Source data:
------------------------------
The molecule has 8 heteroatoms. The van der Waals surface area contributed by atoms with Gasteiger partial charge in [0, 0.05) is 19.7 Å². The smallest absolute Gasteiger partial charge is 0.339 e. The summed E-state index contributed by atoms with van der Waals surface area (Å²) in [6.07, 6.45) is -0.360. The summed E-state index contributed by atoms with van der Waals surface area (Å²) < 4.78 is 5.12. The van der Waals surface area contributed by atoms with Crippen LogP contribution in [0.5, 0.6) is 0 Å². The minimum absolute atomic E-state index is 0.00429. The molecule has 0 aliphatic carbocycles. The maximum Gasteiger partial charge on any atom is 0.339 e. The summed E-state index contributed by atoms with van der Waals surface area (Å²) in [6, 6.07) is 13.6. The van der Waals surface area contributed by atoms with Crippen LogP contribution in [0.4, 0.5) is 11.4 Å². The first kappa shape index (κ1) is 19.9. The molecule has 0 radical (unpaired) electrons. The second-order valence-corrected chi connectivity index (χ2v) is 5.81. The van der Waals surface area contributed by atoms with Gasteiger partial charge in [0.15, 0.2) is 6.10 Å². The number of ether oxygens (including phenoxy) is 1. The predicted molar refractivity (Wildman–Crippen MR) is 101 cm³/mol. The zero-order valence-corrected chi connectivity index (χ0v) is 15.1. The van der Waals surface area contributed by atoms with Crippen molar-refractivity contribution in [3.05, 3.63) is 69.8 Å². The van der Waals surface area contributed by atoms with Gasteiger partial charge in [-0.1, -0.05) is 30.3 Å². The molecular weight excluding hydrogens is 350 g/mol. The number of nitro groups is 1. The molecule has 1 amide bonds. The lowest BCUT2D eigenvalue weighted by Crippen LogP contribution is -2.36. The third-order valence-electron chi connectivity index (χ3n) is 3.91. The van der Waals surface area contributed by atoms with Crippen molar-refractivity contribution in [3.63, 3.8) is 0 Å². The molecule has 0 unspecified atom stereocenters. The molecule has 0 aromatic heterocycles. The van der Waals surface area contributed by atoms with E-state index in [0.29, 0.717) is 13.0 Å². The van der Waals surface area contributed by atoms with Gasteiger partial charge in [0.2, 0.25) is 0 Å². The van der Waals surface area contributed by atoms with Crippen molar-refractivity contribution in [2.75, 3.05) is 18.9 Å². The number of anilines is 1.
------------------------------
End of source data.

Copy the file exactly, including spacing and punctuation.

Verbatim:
The molecule has 8 heteroatoms. The van der Waals surface area contributed by atoms with Gasteiger partial charge in [0, 0.05) is 19.7 Å². The smallest absolute Gasteiger partial charge is 0.339 e. The summed E-state index contributed by atoms with van der Waals surface area (Å²) in [6.07, 6.45) is -0.360. The summed E-state index contributed by atoms with van der Waals surface area (Å²) < 4.78 is 5.12. The van der Waals surface area contributed by atoms with Crippen LogP contribution in [0.5, 0.6) is 0 Å². The minimum absolute atomic E-state index is 0.00429. The molecule has 0 aliphatic carbocycles. The maximum Gasteiger partial charge on any atom is 0.339 e. The summed E-state index contributed by atoms with van der Waals surface area (Å²) in [6, 6.07) is 13.6. The van der Waals surface area contributed by atoms with Crippen LogP contribution in [0.4, 0.5) is 11.4 Å². The first kappa shape index (κ1) is 19.9. The molecule has 0 radical (unpaired) electrons. The second-order valence-corrected chi connectivity index (χ2v) is 5.81. The van der Waals surface area contributed by atoms with Gasteiger partial charge in [0.15, 0.2) is 6.10 Å². The number of ether oxygens (including phenoxy) is 1. The predicted molar refractivity (Wildman–Crippen MR) is 101 cm³/mol. The zero-order valence-corrected chi connectivity index (χ0v) is 15.1. The van der Waals surface area contributed by atoms with Crippen molar-refractivity contribution in [3.05, 3.63) is 69.8 Å². The van der Waals surface area contributed by atoms with Gasteiger partial charge in [-0.1, -0.05) is 30.3 Å². The molecular weight excluding hydrogens is 350 g/mol. The number of nitro groups is 1. The molecule has 1 amide bonds. The lowest BCUT2D eigenvalue weighted by Crippen LogP contribution is -2.36. The third-order valence-electron chi connectivity index (χ3n) is 3.91. The van der Waals surface area contributed by atoms with Crippen molar-refractivity contribution in [3.63, 3.8) is 0 Å². The molecule has 0 unspecified atom stereocenters. The molecule has 0 aromatic heterocycles. The van der Waals surface area contributed by atoms with E-state index in [0.29, 0.717) is 13.0 Å². The van der Waals surface area contributed by atoms with Gasteiger partial charge in [0.2, 0.25) is 0 Å². The van der Waals surface area contributed by atoms with Crippen molar-refractivity contribution in [2.75, 3.05) is 18.9 Å². The number of anilines is 1.